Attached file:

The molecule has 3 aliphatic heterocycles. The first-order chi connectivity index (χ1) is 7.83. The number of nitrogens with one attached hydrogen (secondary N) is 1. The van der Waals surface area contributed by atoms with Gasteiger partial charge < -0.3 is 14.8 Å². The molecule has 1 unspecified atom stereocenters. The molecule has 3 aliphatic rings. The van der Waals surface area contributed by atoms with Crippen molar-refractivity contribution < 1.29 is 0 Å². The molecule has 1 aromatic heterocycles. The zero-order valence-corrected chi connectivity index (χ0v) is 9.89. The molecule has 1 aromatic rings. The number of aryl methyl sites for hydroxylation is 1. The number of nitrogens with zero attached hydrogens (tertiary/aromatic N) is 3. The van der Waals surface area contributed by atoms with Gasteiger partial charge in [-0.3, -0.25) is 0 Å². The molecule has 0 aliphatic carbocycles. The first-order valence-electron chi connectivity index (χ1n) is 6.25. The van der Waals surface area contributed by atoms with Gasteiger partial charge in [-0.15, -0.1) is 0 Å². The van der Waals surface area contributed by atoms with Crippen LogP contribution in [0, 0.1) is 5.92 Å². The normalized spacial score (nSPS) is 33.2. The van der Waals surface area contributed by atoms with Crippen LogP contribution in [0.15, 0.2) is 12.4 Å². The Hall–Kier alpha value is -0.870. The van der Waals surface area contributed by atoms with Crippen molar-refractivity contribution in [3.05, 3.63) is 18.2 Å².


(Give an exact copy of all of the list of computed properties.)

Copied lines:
The molecule has 3 aliphatic heterocycles. The first-order chi connectivity index (χ1) is 7.83. The number of nitrogens with one attached hydrogen (secondary N) is 1. The van der Waals surface area contributed by atoms with Gasteiger partial charge < -0.3 is 14.8 Å². The molecule has 1 unspecified atom stereocenters. The molecule has 3 aliphatic rings. The van der Waals surface area contributed by atoms with Crippen molar-refractivity contribution < 1.29 is 0 Å². The molecule has 1 aromatic heterocycles. The zero-order valence-corrected chi connectivity index (χ0v) is 9.89. The molecule has 1 aromatic rings. The number of aryl methyl sites for hydroxylation is 1. The number of nitrogens with zero attached hydrogens (tertiary/aromatic N) is 3. The van der Waals surface area contributed by atoms with Gasteiger partial charge in [-0.3, -0.25) is 0 Å². The molecule has 0 aliphatic carbocycles. The first-order valence-electron chi connectivity index (χ1n) is 6.25. The van der Waals surface area contributed by atoms with Gasteiger partial charge in [-0.15, -0.1) is 0 Å². The van der Waals surface area contributed by atoms with Crippen LogP contribution in [0, 0.1) is 5.92 Å². The normalized spacial score (nSPS) is 33.2. The van der Waals surface area contributed by atoms with Crippen LogP contribution in [0.15, 0.2) is 12.4 Å². The Hall–Kier alpha value is -0.870. The van der Waals surface area contributed by atoms with Crippen molar-refractivity contribution in [3.05, 3.63) is 18.2 Å².